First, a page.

The National Milk Producers Federation has filed a citizen petition with the FDA, outlining a dairy labeling solution to the use of dairy terms on non-dairy products as the agency considers public input from a recently concluded comment period.
The petition reinforces current FDA labeling regulations, with some additional clarification, to show how marketplace transparency can be enhanced and consumer harm from confusion over nutritional content can be reduced. It also addresses several specious arguments raised by marketers of vegan foods as part of the ongoing debate on dairy labeling, such as the false idea that creating consistent, clear labeling of non-dairy products would somehow limit the use of dairy terms on products that clearly aren’t marketed as dairy substitutes, such as peanut butter. Check out the petition here.
“The FDA comment docket gave us the chance to explain why there is a compelling need to resolve this labeling issue to address consumer confusion over nutritional content,” said National Milk Producers Federation Executive Vice President Tom Balmer. “This petition lays out a constructive solution to the false and misleading labeling practices existing in the marketplace today, and provides clear, truthful and understandable labeling options for marketers of plant-based imitation dairy products.”
In its petition, NMPF urges FDA Commissioner Scott Gottlieb to “Take prompt enforcement action against misbranded non-dairy foods that substitute for and resemble reference standardized dairy food(s) (e.g., milk, yogurt, cheese, ice cream, butter), yet are nutritionally inferior to such reference standardized dairy foods.”
Under existing FDA rules, such foods are required to use the word “imitation” if they reference a standardized dairy food but do not have the same nutritional value (protein is the most talked-about of the bunch, in which traditional dairy far exceeds its competitors). The petition also points to long-standing rules that provide for using the words “substitute” or “alternative” in conjunction with a dairy term when such products are deemed nutritionally equivalent to the dairy products they reference.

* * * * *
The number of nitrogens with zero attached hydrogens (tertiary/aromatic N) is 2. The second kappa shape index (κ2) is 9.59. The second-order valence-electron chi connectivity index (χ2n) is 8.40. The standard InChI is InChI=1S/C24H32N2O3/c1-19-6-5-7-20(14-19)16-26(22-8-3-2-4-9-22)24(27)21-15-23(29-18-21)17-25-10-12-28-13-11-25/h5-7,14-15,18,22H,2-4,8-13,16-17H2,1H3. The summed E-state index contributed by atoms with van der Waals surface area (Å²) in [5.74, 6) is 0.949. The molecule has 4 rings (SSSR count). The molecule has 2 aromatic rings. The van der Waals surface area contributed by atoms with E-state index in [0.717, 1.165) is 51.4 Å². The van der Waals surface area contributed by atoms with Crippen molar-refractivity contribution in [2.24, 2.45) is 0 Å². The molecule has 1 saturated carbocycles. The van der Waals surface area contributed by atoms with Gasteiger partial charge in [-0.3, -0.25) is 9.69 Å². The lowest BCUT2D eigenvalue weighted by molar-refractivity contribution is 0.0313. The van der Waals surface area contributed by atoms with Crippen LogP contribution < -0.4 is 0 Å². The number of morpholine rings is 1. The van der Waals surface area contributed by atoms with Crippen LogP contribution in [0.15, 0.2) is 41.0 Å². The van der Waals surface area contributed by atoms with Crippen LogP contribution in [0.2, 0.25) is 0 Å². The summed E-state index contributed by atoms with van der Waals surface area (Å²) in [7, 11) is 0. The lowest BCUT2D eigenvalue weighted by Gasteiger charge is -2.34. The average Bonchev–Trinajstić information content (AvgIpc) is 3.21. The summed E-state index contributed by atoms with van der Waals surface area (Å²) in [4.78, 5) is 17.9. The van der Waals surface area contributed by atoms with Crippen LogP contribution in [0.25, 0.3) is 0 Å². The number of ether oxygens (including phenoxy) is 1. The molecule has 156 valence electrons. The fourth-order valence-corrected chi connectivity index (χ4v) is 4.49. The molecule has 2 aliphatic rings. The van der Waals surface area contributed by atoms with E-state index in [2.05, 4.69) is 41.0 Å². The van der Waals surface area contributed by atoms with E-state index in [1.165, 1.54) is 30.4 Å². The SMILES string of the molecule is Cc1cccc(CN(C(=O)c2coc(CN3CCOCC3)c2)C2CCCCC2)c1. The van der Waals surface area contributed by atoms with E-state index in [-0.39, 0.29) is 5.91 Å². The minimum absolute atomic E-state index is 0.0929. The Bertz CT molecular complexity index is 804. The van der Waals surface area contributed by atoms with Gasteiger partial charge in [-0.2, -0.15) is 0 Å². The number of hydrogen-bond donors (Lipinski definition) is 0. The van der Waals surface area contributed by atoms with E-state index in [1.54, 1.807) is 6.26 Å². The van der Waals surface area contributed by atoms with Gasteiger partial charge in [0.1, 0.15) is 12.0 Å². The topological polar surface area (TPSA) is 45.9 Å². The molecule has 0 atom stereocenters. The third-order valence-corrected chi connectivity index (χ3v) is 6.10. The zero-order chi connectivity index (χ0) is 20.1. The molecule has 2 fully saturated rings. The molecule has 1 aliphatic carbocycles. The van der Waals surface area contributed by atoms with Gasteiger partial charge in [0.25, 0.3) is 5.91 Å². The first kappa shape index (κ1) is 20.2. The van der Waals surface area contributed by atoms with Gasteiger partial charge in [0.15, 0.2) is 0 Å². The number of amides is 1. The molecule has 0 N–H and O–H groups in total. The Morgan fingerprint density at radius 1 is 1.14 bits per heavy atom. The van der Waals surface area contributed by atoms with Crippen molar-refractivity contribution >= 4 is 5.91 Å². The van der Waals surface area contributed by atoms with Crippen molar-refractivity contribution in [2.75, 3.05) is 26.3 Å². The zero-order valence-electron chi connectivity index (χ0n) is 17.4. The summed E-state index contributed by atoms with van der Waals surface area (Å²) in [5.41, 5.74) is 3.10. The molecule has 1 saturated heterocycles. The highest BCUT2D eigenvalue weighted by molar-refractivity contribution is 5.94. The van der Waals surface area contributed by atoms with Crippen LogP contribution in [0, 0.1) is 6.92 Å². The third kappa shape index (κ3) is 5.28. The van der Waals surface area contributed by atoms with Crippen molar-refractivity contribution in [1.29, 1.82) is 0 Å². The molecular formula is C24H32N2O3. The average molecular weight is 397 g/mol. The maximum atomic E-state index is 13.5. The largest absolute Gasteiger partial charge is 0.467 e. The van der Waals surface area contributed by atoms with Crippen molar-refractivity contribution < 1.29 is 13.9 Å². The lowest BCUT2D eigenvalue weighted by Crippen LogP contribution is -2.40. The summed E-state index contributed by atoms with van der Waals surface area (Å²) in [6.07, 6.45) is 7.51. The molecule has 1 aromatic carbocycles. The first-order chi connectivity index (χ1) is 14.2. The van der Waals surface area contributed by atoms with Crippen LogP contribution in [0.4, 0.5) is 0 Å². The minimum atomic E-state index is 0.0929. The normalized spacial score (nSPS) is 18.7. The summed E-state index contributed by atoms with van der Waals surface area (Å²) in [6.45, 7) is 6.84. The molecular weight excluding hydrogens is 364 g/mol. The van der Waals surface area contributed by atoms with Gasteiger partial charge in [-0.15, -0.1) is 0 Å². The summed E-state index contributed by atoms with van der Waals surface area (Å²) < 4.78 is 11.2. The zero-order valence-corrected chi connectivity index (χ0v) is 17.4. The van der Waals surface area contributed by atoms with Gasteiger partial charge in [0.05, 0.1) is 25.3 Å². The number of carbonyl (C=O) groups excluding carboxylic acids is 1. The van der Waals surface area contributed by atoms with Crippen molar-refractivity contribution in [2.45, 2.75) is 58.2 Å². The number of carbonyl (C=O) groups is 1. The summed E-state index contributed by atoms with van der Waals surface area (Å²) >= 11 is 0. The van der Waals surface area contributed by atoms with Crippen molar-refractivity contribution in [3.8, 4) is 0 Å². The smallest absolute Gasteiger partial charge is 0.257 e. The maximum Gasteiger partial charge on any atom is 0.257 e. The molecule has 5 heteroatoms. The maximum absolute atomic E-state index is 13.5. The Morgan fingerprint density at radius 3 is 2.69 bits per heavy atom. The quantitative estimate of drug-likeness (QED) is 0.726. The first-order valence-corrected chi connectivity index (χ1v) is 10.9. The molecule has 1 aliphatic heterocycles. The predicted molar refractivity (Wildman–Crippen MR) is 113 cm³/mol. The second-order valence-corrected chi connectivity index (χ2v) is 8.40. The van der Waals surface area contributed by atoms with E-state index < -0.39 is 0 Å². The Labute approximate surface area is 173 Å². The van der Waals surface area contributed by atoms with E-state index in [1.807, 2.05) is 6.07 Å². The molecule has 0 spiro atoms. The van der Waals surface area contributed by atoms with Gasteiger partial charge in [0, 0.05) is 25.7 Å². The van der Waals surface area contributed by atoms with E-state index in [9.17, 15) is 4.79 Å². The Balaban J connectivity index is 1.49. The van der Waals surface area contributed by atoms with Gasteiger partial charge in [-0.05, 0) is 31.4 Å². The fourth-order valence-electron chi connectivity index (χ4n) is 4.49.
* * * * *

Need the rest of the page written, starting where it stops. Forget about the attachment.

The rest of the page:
“Marketers of plant-based foods that are designed to resemble standardized dairy foods actually have several labeling options under current FDA regulations, as we point out in this petition,” Balmer said. “The unfortunate reality today is that many of them are playing fast and loose with the labeling rules to mask their nutritional inferiority to real dairy products.”
The NMPF petition notes that any manufacturer not wishing to use modifiers such as “imitation,” “substitute,” or “alternative” may simply eschew the use of dairy terms altogether — an approach that’s already common in the rest of the world and practiced by some companies in the U.S., including Chobani, Trader Joe’s, and Quaker.
NMPF also addresses First Amendment arguments that have been raised by opponents, via a thorough discussion of relevant case law on commercial speech rights. Beginning with the landmark Central Hudson Gas & Electric Corp. v. Public Service Commission and running through more recent decisions such as Zauderer and American Meat Institute v. USDA, the petition explains how NMPF’s proposed solutions focus on disclosure requirements narrowly tailored to improving dairy labeling transparency and promoting informed consumer choice — and are emphatically not a “ban” on the use of dairy terms by plant-based products.
“Our approach does not advocate for any so-called “bans,” Balmer said. “It simply relies on proper disclosures that allow for appropriate, truthful, non-misleading messaging. In the end, products that are ‘milk-like’ or ‘yogurt-like’ are not actual milk or yogurt – and the nutritional distinctions are critical to informed consumer decision-making. That’s what our petition is all about.”